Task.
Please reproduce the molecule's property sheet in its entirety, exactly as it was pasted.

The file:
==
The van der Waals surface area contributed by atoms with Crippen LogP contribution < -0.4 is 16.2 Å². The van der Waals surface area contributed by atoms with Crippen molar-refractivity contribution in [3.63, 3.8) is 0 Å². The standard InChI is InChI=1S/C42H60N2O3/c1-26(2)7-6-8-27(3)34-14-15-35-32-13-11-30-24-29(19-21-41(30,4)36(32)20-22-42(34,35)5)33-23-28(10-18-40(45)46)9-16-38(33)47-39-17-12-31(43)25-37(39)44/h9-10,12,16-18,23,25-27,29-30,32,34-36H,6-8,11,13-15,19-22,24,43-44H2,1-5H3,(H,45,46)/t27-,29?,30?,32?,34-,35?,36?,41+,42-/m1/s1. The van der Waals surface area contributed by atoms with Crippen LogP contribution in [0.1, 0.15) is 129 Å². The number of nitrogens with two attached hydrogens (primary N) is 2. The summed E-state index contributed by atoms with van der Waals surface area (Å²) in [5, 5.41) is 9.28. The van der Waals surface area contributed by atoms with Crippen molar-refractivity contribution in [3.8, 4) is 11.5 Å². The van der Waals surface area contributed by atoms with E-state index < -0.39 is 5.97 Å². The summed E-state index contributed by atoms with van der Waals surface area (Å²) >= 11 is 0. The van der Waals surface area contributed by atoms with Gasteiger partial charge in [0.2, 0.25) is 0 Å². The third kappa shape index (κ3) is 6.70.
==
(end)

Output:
The van der Waals surface area contributed by atoms with Crippen LogP contribution < -0.4 is 16.2 Å². The van der Waals surface area contributed by atoms with Crippen molar-refractivity contribution in [3.63, 3.8) is 0 Å². The standard InChI is InChI=1S/C42H60N2O3/c1-26(2)7-6-8-27(3)34-14-15-35-32-13-11-30-24-29(19-21-41(30,4)36(32)20-22-42(34,35)5)33-23-28(10-18-40(45)46)9-16-38(33)47-39-17-12-31(43)25-37(39)44/h9-10,12,16-18,23,25-27,29-30,32,34-36H,6-8,11,13-15,19-22,24,43-44H2,1-5H3,(H,45,46)/t27-,29?,30?,32?,34-,35?,36?,41+,42-/m1/s1. The van der Waals surface area contributed by atoms with Crippen LogP contribution in [0.1, 0.15) is 129 Å². The number of nitrogens with two attached hydrogens (primary N) is 2. The summed E-state index contributed by atoms with van der Waals surface area (Å²) in [5, 5.41) is 9.28. The van der Waals surface area contributed by atoms with Crippen molar-refractivity contribution in [3.8, 4) is 11.5 Å². The van der Waals surface area contributed by atoms with E-state index < -0.39 is 5.97 Å². The summed E-state index contributed by atoms with van der Waals surface area (Å²) >= 11 is 0. The van der Waals surface area contributed by atoms with Gasteiger partial charge in [0.2, 0.25) is 0 Å². The third kappa shape index (κ3) is 6.70.